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I'm a bit confused about the use of Vim's menus. I have set wildmenu and set wildmode=list:longest,full but I don't understand for the life of me how to invoke and use the completion feature.

Is this feature useful? Why and how? What kind of completion does this do exactly? In other words, what determines the completion list content?

Any tips and example usages would be appreciated.

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  • I have set wildmenu. And find it quite useful. I don't have to tab a lot if the item i wan't doesn't show on the hint bar. Mar 1, 2012 at 6:14

6 Answers 6

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wildmenu and wildmode are used for command line completion. The simplest way to try it would be with :color <Tab>: the command line is "expanded" vertically with a list of all the colorschemes available on your machine displayed in columns and an horizontal strip that you can navigate with <Tab> (forward) and <S-Tab> (backward).

The behaviour of command line completion and wildmenu are dependant on wildmode.

See :help wildmode and :help wildmenu for more details.

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  • 3
    So what I'm getting is it's autocompletion for vim commands! Which makes more sense. Is it able to go beyond that? Perhaps syntax detection to autocomplete function/variable names within, say, .cpp files?
    – skippr
    Mar 5, 2012 at 1:20
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    No the wildmode/wildmenu combo can't do anything beyond command line completion. Vim has another mechanism for code completion called "omni-completion". Read :help omni-completion for more info.
    – romainl
    Mar 5, 2012 at 6:05
  • this is a good point. thanks. code complete is another thing. if it helps. ALE or Coc (conquerer of code) uses another form of popup menus; which is a completely different thing. Feb 26, 2023 at 10:38
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Probably the most comfortable option, at least for me is:

set wildmenu
set wildmode=longest:full,full

That means that on first <Tab> it will complete to the longest common string and will invoke wildmenu (a horizontal and unobtrusive little menu). On next <Tab> it will complete the first alternative and it will start to cycle through the rest. You can go back and forth with <Tab> and <S-Tab> respectively.

An awesome example on how wildmenu is very useful, is to complete buffers, use the config I posted and then try:

:b<Tab>

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  • Can you explain how does it work? The help page doesn't say anything about the :.
    – saga
    Jun 8, 2017 at 18:16
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    It's described in the vim help: vimdoc.sourceforge.net/htmldoc/options.html#'wildmode' (but you have to look into wildmode, and not wildmenu) Jun 11, 2017 at 16:29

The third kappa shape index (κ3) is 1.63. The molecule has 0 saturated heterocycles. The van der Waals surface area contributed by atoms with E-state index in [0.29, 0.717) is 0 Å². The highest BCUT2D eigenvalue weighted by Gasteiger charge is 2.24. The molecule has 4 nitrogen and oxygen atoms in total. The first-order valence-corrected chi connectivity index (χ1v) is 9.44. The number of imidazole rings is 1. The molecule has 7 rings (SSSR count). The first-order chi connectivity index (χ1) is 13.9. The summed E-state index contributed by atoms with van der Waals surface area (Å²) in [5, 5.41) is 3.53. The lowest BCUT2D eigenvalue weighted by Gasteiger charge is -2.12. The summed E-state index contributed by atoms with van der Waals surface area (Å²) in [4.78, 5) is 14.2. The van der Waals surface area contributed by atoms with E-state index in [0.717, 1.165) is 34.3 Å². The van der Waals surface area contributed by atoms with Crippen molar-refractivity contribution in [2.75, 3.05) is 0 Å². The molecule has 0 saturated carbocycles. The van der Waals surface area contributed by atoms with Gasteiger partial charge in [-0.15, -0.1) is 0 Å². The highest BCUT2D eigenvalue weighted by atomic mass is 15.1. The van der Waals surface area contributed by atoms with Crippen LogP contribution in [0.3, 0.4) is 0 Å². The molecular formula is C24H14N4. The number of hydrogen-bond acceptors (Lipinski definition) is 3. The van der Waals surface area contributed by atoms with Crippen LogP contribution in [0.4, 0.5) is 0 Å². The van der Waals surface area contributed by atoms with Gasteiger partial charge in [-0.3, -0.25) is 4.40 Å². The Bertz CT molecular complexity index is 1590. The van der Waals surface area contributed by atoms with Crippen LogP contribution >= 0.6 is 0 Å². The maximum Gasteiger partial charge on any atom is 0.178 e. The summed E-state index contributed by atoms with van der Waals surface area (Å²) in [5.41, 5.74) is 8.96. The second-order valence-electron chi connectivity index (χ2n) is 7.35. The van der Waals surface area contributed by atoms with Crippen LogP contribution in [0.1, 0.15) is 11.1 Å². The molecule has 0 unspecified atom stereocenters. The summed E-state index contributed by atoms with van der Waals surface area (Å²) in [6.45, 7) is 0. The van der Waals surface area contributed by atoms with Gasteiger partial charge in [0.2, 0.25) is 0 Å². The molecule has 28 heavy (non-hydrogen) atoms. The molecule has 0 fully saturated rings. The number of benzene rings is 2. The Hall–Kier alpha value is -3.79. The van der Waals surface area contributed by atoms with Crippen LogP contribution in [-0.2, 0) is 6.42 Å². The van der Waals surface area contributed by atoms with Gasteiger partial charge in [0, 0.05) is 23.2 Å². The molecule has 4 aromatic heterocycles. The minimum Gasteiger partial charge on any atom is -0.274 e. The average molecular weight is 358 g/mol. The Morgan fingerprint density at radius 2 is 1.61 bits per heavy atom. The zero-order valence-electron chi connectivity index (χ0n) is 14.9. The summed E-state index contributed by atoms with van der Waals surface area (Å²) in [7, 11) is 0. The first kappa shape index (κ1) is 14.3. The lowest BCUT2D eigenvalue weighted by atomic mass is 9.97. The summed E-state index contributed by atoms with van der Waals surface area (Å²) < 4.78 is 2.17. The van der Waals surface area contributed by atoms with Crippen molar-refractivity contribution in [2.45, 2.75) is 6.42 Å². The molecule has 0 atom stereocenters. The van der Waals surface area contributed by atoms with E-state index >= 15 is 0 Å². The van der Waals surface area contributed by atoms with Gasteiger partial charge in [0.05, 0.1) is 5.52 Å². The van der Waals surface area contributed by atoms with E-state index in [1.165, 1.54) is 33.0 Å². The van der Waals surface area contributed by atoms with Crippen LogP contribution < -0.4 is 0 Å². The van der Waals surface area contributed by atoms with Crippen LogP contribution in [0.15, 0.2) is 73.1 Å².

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    Do you mean :b <Tab> rather than :b<Tab> ?
    – tonywoode
    Sep 20, 2020 at 8:37
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    Yeahhhhh! Thanks a lot. It took me a long time to find this answer, because I didn't know how to describe the desired behaviour to Google. Cool! Mar 28, 2021 at 19:17
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My favorite is

set wildmenu
set wildmode=longest:list,full

First tab will complete to longest string and show the the match list, then second tab will complete to first full match and open the wildmenu.

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8

:set wildmode=list:longest allows you to expand the wildmenu.

:set wildmenu allows you to use <Left> or <Right> to navigate through the completion lists.

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    Is there a way so that if you hit tab, you could scroll through the completion lists?
    – hlin117
    Feb 18, 2016 at 17:03
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    just :set wildmenu=list:full instead. Feb 18, 2016 at 17:33
  • Linh: This is so close to what I want; I might not have been clear with my previous question. Is there a way so you could scroll through the expanded wildmenu? This functionality's similar to zsh: i.sstatic.net/GvC4A.png
    – hlin117
    Feb 18, 2016 at 21:51
  • @hlin117, unfortunately I haven't seen that feature implemented in Vim. If it's only for command, Unite has an interface for it (think "Goto Anything")... Feb 18, 2016 at 22:44
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You may want to config wildoptions. Please refer to this answer on Vi and Vim Stack Exchange.

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I use set wildmenu=full:lastused (not documented in help) which follows recent buffer history (according to :ls t order). Something I appreciate the most.

The navigation principle is the same as set wildmenu=full similar to =longest:full,full but with the advantage of completing the first full match immediately (whereas longest:full,full first only completes a common part and you still have to press Tab again to select first item).

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